DARE: How 3 Actors Overcame Trump’s Travel Ban to Take the New York Stage
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Three actors, two from Iran and one from Syria, travel from London to Brooklyn for the New York performance of The Jungle, a new British play set in the refugee camp in Calais, France, in defiance of the Trump administration’s ongoing Muslim travel ban. Media group Nexstar strikes a deal to buy Tribune Media, putting it on course to becoming the largest operator of local TV stations in the United States. D.C.-area Advisory Neighborhood Commission votes to rename city street in front of the Saudi Arabian Embassy ‘Jamal Khashoggi Way.’ Temple University professor and CNN analyst Marc Lamont Hill fired from CNN and reprimanded by the university for comments made at the United Nations about Israel and the Palestinians. Around the world, more journalist killings are being linked to organized crime. -Anoosh Gasparian, External Relations Manager
The most pressing threats and notable goings-on in free expression today
How 3 Actors Overcame Trump’s Travel Ban to Take the New York Stage
Trying to get two Iranians and a Syrian into Trump-era America to perform a drama that is inherently sympathetic to refugees was daunting. Over several months, a coalition of celebrities, religious leaders, and politicians joined forces in an effort to persuade the administration to grant the actors a waiver from the ban.
NEW YORK TIMES
Tribune Media and Nexstar in $4.1 Billion Local TV Takeover
U.S. media group Nexstar is set to become the country’s largest operator of local TV stations after a deal to buy Tribune Media for about $4.1 billion. It comes three months after Tribune’s sale to Sinclair Group, currently the largest U.S. local TV operator, failed over regulatory hurdles.
Advisory Neighborhood Commission Votes to Rename Street in Front of Saudi Embassy for Slain Journalist Jamal Khashoggi *PEN Case List: More Here
Leaders in a D.C. neighborhood have voted to rename a street in front of the Saudi Embassy after Jamal Khashoggi, The Washington Post journalist who was murdered inside the Saudi Embassy in Turkey in October.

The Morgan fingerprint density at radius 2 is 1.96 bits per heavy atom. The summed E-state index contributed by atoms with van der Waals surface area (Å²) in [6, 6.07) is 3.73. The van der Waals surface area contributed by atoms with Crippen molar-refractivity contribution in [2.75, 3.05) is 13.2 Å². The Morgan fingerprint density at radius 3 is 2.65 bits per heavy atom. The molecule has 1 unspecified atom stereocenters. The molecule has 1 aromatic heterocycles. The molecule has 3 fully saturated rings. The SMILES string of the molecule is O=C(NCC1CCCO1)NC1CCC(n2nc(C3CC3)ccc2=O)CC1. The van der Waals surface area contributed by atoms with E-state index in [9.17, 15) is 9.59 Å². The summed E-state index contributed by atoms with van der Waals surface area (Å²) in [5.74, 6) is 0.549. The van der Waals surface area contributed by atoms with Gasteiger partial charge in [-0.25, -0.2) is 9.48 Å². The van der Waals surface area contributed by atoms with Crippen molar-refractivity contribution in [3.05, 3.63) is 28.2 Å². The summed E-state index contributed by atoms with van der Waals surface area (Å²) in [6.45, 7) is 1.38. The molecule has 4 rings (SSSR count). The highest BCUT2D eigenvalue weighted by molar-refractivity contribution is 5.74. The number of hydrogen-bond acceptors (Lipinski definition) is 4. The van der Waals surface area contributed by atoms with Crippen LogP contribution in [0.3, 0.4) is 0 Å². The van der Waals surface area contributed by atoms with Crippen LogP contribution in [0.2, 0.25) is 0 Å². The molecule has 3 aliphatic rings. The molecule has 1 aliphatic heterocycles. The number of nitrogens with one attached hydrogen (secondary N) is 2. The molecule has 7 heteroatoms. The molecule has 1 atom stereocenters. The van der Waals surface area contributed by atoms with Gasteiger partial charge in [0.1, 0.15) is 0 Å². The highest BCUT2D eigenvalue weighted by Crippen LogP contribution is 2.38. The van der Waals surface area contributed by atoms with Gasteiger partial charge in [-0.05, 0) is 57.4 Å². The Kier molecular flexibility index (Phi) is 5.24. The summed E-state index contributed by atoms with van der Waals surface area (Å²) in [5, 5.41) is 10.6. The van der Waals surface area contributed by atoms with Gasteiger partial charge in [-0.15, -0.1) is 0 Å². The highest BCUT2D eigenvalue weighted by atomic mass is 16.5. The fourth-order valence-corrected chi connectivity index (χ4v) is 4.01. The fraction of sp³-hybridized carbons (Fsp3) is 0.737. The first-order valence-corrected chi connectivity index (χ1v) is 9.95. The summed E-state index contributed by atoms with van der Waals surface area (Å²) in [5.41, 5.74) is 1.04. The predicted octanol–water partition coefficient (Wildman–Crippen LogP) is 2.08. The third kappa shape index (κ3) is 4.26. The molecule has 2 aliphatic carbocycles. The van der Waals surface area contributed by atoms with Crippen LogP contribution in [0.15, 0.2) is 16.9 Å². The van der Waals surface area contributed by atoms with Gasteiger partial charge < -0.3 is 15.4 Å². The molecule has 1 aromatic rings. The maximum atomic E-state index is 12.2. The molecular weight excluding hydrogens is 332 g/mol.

U.N. Speech by Temple Prof. Draws Fire from University’s Board Chair
The chairman of Temple University’s board came out firing against professor Marc Lamont Hill for a speech he made at the United Nations criticizing Israel and its treatment of Palestinians.
Hate Speech Is Showing up in Schools. Censorship Isn’t the Answer.
“The result is that students do not enjoy equal speech rights. And too often, that means students of color and low-income students are slighted. We must change that—not by reducing the rights of some students, but by expanding the rights of all.”
I’m a Journalist in a Turkish Jail. Why Is Erdogan Afraid of People like Me?
“My case, and others like it, belies the notion that Erdogan is any kind of believer in press freedom or human rights—an image he’s tried to cultivate in the wake of Saudi Arabia’s killing of Jamal Khashoggi in Istanbul. My arrest was a perverse confirmation of the authoritarianism I’ve spent the past several years chronicling and opposing.”
Fake Putin Twitter Account Fooled More Than a Dozen Major News Outlets
A review by Mother Jones found at least 13 major outlets, including The Washington Post, The Atlantic, Wired, and Politico, had been fooled by the account. In their stories, many of the outlets didn’t just embed tweets from the account but explicitly framed them as the voice of the Russian president.
Supreme Court Rules against Vice in Press Freedom Battle against the RCMP
The Supreme Court of Canada ruled against VICE Media and national security reporter Ben Makuch in their battle against the Royal Canadian Mounted Police in a case that pitted the role of journalists against the role of police and prosecutors.
Killings of Journalists Show the Bloody Fingerprints of Organized Crime
This year, at least a dozen journalists have been killed by members of organized crime. In many cases, the crimes go unpunished by authorities who are hostile to the news media or are involved in criminal activity themselves.
NEW YORK TIMES
Twitter’s Caste Problem
Given the magnitude of caste-based aggression and harassment on Twitter, its blindness to caste in India is alarming. The platform has a responsibility not to simply promote free speech but to also guarantee the freedom of expression and safety of its most vulnerable users.”
NEW YORK TIMES
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